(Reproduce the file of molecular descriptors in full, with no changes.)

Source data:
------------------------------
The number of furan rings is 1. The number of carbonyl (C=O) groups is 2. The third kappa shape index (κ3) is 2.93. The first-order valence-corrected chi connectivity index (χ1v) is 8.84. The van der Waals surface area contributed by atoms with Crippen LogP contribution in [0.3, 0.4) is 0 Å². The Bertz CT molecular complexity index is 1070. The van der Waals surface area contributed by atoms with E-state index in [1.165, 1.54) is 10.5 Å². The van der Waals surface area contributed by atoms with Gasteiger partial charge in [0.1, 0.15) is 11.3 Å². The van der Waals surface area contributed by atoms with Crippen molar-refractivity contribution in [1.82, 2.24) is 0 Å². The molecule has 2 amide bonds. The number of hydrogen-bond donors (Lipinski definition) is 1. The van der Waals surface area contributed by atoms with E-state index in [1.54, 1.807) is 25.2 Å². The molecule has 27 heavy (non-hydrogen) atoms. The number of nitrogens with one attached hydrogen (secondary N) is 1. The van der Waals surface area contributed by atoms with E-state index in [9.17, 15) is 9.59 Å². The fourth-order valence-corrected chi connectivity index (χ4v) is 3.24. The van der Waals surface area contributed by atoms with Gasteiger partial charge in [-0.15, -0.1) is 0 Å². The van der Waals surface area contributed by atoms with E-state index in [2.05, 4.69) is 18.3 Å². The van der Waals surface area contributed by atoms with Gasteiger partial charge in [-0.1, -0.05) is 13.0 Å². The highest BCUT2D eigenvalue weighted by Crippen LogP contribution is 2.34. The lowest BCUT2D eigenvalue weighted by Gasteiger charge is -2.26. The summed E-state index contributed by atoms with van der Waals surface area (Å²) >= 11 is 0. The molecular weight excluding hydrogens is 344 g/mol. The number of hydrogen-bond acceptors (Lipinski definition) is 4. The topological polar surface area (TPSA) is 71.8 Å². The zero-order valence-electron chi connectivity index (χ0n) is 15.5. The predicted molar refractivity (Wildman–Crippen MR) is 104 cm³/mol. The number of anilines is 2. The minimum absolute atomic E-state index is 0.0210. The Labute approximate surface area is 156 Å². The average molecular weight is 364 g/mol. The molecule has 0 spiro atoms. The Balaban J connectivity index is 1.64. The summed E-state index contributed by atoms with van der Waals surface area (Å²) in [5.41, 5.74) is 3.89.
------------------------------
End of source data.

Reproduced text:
The number of furan rings is 1. The number of carbonyl (C=O) groups is 2. The third kappa shape index (κ3) is 2.93. The first-order valence-corrected chi connectivity index (χ1v) is 8.84. The van der Waals surface area contributed by atoms with Crippen LogP contribution in [0.3, 0.4) is 0 Å². The Bertz CT molecular complexity index is 1070. The van der Waals surface area contributed by atoms with E-state index in [1.165, 1.54) is 10.5 Å². The van der Waals surface area contributed by atoms with Gasteiger partial charge in [0.1, 0.15) is 11.3 Å². The van der Waals surface area contributed by atoms with Crippen molar-refractivity contribution in [1.82, 2.24) is 0 Å². The molecule has 2 amide bonds. The number of hydrogen-bond donors (Lipinski definition) is 1. The van der Waals surface area contributed by atoms with E-state index in [1.54, 1.807) is 25.2 Å². The molecule has 27 heavy (non-hydrogen) atoms. The number of nitrogens with one attached hydrogen (secondary N) is 1. The van der Waals surface area contributed by atoms with E-state index in [9.17, 15) is 9.59 Å². The fourth-order valence-corrected chi connectivity index (χ4v) is 3.24. The van der Waals surface area contributed by atoms with Gasteiger partial charge in [-0.15, -0.1) is 0 Å². The van der Waals surface area contributed by atoms with E-state index in [2.05, 4.69) is 18.3 Å². The van der Waals surface area contributed by atoms with Gasteiger partial charge in [-0.1, -0.05) is 13.0 Å². The highest BCUT2D eigenvalue weighted by Crippen LogP contribution is 2.34. The lowest BCUT2D eigenvalue weighted by Gasteiger charge is -2.26. The summed E-state index contributed by atoms with van der Waals surface area (Å²) >= 11 is 0. The molecular weight excluding hydrogens is 344 g/mol. The number of hydrogen-bond acceptors (Lipinski definition) is 4. The topological polar surface area (TPSA) is 71.8 Å². The zero-order valence-electron chi connectivity index (χ0n) is 15.5. The predicted molar refractivity (Wildman–Crippen MR) is 104 cm³/mol. The number of anilines is 2. The minimum absolute atomic E-state index is 0.0210. The Labute approximate surface area is 156 Å². The average molecular weight is 364 g/mol. The molecule has 0 spiro atoms. The Balaban J connectivity index is 1.64. The summed E-state index contributed by atoms with van der Waals surface area (Å²) in [5.41, 5.74) is 3.89.